AJJ Tacocat, Emperor X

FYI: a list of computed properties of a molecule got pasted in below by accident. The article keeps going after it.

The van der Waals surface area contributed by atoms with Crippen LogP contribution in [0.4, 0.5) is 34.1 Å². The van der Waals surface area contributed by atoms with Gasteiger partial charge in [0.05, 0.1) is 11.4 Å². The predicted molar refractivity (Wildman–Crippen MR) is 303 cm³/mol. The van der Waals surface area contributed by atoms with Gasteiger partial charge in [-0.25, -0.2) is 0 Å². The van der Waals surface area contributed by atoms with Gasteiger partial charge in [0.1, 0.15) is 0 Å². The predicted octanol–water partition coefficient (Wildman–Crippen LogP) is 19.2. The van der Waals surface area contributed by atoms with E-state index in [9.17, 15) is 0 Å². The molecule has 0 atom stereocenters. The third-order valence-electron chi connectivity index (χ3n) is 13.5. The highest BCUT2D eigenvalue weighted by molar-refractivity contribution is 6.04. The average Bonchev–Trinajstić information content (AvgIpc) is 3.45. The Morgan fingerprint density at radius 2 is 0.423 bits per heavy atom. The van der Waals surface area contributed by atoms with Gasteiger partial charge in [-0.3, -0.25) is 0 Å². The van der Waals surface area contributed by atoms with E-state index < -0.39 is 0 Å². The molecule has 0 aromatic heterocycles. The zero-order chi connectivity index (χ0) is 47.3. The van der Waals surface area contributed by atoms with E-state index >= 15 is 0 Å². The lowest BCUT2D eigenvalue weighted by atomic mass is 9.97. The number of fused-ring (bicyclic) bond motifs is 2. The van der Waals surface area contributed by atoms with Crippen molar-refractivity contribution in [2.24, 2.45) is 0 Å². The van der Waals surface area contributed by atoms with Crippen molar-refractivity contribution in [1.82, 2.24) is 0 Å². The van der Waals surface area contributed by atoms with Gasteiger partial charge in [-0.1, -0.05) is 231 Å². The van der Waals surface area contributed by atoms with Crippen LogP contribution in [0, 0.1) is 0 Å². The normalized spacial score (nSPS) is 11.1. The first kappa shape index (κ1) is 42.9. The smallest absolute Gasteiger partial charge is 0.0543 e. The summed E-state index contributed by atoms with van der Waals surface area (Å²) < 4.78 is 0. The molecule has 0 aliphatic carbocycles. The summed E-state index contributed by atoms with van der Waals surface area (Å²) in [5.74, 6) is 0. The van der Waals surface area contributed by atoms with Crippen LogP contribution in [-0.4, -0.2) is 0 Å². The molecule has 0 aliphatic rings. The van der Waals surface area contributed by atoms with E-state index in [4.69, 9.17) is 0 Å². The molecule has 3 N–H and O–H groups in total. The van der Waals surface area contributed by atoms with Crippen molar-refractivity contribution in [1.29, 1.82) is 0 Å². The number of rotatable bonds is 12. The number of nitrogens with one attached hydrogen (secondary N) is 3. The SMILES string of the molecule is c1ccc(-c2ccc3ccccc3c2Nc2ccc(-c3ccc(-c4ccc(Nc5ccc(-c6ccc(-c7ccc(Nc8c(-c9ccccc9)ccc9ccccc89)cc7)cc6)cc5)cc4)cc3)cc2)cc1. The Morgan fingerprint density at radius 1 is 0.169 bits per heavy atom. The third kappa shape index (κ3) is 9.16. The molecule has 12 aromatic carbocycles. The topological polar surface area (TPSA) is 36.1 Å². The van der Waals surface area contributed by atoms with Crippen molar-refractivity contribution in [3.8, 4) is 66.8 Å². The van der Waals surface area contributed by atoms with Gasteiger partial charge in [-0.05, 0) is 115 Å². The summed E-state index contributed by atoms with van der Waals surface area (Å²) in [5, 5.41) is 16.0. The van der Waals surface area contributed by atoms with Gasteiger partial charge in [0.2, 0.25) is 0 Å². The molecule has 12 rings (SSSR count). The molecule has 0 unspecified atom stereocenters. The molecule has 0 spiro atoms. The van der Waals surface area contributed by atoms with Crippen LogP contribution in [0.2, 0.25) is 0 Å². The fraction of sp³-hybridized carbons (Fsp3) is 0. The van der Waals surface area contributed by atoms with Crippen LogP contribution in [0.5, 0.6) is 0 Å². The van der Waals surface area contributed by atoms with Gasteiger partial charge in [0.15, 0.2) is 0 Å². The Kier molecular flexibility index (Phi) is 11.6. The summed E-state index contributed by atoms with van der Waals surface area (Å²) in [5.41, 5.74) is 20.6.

AJJ is a folk-punk outfit from Phoenix, Arizona General Admission * Standing Room Only * If Any Seating Is Available, It Will Be On A Strictly First Come-First Serve Basis * All Ages * Additional $5 Cash Surcharge At The Door For Under 21 * Attendees Under 16 Must Be Accompanied By A Ticketed, Adult Guardian AJJ – Good Luck Everybody AJJ frontman Sean Bonnette can summarize the band’s new album, Good Luck Everybody, in a single sentence: “Sonically, it’s our least punk record, and lyrically, it’s our most punk record.” And indeed, Good Luck Everybody (January 17, 2020), the Arizona band’s seventh album, stands out in their already diverse catalog. While still rooted in the folk-punk sound AJJ has become known for, the album is unafraid to delve into new territories that test the limits of what the band is capable of. “I think it explores some of the weirder sides of AJJ, the more experimental leanings that we’ve had in the past,” says bassist Ben Gallaty. Good Luck Everybody draws from a wealth of sonic inspirations, from Laurel Canyon folk-rock of the 60s and 70s to avant garde artists like Suicide, as well as some orchestral pop. There is even a piano ballad, the tragic “No Justice, No Peace, No Hope.” Lyrically, Good Luck Everybody is a change of pace from the idiosyncratic songwriting style Bonnette has honed over more than 15 years fronting AJJ. It still features his wonderfully weird turns of phrase and oddball word pairings, but this time, his thematic lens is more directly focused on the inescapable atrocities of the world around him. Longtime fans will recognize the album’s social commentary as a return to their 2011 release, Knife Man, but this time it’s fueled by a more radical urgency. “I usually try for a timeless effect in songwriting, so that you can hear a song and generally not think about the context under which it was written,” says Bonnette. “But for this one, I was trying to write, and all the bad political shit just kept invading my brain and preventing me from writing that way. So I decided to fully embrace it and exorcise that demon.” Much like Woody Guthrie and Phil Ochs pulled their songs straight from newspaper headlines, Good Luck Everybody feels like a long scroll through social media feeds on a particularly volatile day.